The Florida Forest Protection Bureau reports for 20 April 1999, 26 Fires. The year-to-date statistic shows that 2,568 fires have scorched more than 230,877 acres (93,000 ha) in Florida. For a detailed report on the fire activities in Florida, refer to the last days Narrative Report on the Florida fire situation provided by the Florida Forest Protection Bureau.

The SOUTHERN AREA COORDINATION CENTER REPORT (20 April 1999) can be accessed at: http://state.vipnet.org/dof/firesitr.htm)

The INCIDENT MANAGEMENT SITUATION REPORT was updated on 21 April 1999, which can be accessed at: http://www.nifc.gov/news/sitreprt.html)
It´s content can summarized as follows:

Fire activity continues in Southern Area due to red flag conditions. Florida is seeing fire behavior similar to that experienced last year. The National Coordination Center processed orders for aircraft, six crews, equipment, and a Type I Overhead Team.

HICKORY ISLAND, Okefenokee NWR. This fire is burning near Folkston, GA. Inaccessible terrain and heavy fuels are contributing to control problems. Acreage change due to a typographical error.
OWL CREEK, National Forests in Florida. A Type I team (Melton) is assigned to this fire and the Cow House fire. Fire activity was stable yesterday with minimal movement. Very low humidities and moderate winds have hampered control efforts.
COW HOUSE, National Forests in Florida. A Type I team (Melton) is assigned to this and the Owl Creek fire. This fire is located approximately 20 miles south of Tallahassee. Interior islands and swamp fuels continued to burn yesterday. Extremely low humidities, high winds and drought conditions are contributing to suppression problems.
SINGECAT, National Forests in North Carolina. This fire is approximately 30 miles east of Asheville and is burning in steep, pine forest. Line construction and improvement continues. Helicopters assisted ground forces by dropping water on hot spots.
CYPRESS CREEK, National Forests in Florida. This fire is near Lake City, Florida. No other information available at this time.

A Red Flag warning is in effect for most areas in Florida this afternoon. The state will experience mostly sunny conditions with highs in the mid 80’s and southwest winds reaching 10 to 15 mph.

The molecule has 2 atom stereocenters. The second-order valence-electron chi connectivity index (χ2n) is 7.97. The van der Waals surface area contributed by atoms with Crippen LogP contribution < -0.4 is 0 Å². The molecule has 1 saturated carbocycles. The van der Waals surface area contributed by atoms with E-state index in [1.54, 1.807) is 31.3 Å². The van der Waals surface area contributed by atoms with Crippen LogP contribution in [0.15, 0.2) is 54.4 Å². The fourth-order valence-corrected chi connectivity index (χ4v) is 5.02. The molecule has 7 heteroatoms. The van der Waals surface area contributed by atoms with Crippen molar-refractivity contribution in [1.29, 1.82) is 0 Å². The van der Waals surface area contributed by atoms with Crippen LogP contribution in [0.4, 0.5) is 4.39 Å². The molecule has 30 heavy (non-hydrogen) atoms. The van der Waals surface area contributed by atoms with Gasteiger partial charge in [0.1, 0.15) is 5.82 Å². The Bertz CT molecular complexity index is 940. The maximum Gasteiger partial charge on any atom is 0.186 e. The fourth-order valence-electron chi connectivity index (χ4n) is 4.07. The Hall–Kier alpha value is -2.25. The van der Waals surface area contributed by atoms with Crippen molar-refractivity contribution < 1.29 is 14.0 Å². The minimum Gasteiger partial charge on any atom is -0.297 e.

There is a Red Flag warning for most of South Carolina today. Expect sunny skies with high temperatures in the lower to mid 80’s. The mountains and coast will encounter temperatures in the 70’s.
Georgia will be partly sunny today and highs are expected to be in the 80’s.
North Carolina will be partly sunny with highs in the 70’s to lower 80’s. The far northeastern portion of the state will experience temperatures in the upper 60’s.
A Red Flag warning is in effect for the southern and eastern portions of New Mexico today, with a fire weather watch in effect for the rest of the state.
Conditions will be fair to partly cloudy and windy, with continued warm weather in the south. It will be cooler in the north, with a chance of showers and thunderstorms. Highs in the mountains and the north should reach the 50’s to lower 70’s, with 80’s expected elsewhere. The southern lowlands will reach highs in the mid 90’s.
Texas has a wind advisory in effect today for several portions of the state. Conditions will be mostly sunny to partly cloudy with a slight chance of thunderstorms in the late afternoon. Windy and warm conditions are expected with highs reaching the 80’s and 90’s.
A wind advisory is in effect today for portions of southeast Arizona. The rest of the state will experience mostly sunny and breezy conditions with highs reaching 60 in the mountain areas and the lowest deserts getting as high as 100 today.